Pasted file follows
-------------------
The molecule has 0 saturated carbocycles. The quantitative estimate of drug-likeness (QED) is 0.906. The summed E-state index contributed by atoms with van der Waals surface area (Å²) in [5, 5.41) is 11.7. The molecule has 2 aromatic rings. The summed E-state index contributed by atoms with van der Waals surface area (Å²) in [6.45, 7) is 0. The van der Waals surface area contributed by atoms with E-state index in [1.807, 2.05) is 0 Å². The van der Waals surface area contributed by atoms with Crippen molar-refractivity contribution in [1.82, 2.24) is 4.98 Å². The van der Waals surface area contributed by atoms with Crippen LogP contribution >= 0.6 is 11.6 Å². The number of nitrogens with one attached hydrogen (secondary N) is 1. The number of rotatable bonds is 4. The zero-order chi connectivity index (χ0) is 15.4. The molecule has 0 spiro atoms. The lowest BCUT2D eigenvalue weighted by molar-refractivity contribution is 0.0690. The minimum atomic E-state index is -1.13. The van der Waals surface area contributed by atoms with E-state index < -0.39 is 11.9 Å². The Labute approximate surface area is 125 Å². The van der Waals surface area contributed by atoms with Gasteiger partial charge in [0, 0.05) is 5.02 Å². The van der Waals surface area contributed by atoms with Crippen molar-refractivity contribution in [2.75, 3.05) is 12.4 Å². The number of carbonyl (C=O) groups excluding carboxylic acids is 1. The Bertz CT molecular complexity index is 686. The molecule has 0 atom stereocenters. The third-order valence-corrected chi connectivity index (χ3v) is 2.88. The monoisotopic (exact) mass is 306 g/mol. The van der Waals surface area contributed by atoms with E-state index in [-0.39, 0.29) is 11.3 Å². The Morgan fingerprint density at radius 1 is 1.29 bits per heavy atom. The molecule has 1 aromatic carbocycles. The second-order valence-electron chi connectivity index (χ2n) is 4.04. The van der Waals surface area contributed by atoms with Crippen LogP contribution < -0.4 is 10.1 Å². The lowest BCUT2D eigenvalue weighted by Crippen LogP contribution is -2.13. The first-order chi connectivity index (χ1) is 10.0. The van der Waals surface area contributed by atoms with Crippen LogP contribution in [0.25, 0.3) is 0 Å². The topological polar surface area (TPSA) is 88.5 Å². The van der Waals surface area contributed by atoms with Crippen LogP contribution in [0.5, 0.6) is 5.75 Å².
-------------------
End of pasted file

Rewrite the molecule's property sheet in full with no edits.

The molecule has 0 saturated carbocycles. The quantitative estimate of drug-likeness (QED) is 0.906. The summed E-state index contributed by atoms with van der Waals surface area (Å²) in [5, 5.41) is 11.7. The molecule has 2 aromatic rings. The summed E-state index contributed by atoms with van der Waals surface area (Å²) in [6.45, 7) is 0. The van der Waals surface area contributed by atoms with E-state index in [1.807, 2.05) is 0 Å². The van der Waals surface area contributed by atoms with Crippen molar-refractivity contribution in [1.82, 2.24) is 4.98 Å². The van der Waals surface area contributed by atoms with Crippen LogP contribution >= 0.6 is 11.6 Å². The number of nitrogens with one attached hydrogen (secondary N) is 1. The number of rotatable bonds is 4. The zero-order chi connectivity index (χ0) is 15.4. The molecule has 0 spiro atoms. The lowest BCUT2D eigenvalue weighted by molar-refractivity contribution is 0.0690. The minimum atomic E-state index is -1.13. The van der Waals surface area contributed by atoms with E-state index < -0.39 is 11.9 Å². The Labute approximate surface area is 125 Å². The van der Waals surface area contributed by atoms with Gasteiger partial charge in [0, 0.05) is 5.02 Å². The van der Waals surface area contributed by atoms with Crippen molar-refractivity contribution in [2.75, 3.05) is 12.4 Å². The number of carbonyl (C=O) groups excluding carboxylic acids is 1. The Bertz CT molecular complexity index is 686. The molecule has 0 atom stereocenters. The third-order valence-corrected chi connectivity index (χ3v) is 2.88. The monoisotopic (exact) mass is 306 g/mol. The van der Waals surface area contributed by atoms with E-state index in [-0.39, 0.29) is 11.3 Å². The Morgan fingerprint density at radius 1 is 1.29 bits per heavy atom. The molecule has 1 aromatic carbocycles. The second-order valence-electron chi connectivity index (χ2n) is 4.04. The van der Waals surface area contributed by atoms with Crippen LogP contribution < -0.4 is 10.1 Å². The lowest BCUT2D eigenvalue weighted by Crippen LogP contribution is -2.13. The first-order chi connectivity index (χ1) is 10.0. The van der Waals surface area contributed by atoms with Crippen LogP contribution in [0.25, 0.3) is 0 Å². The topological polar surface area (TPSA) is 88.5 Å². The van der Waals surface area contributed by atoms with Crippen LogP contribution in [0.5, 0.6) is 5.75 Å².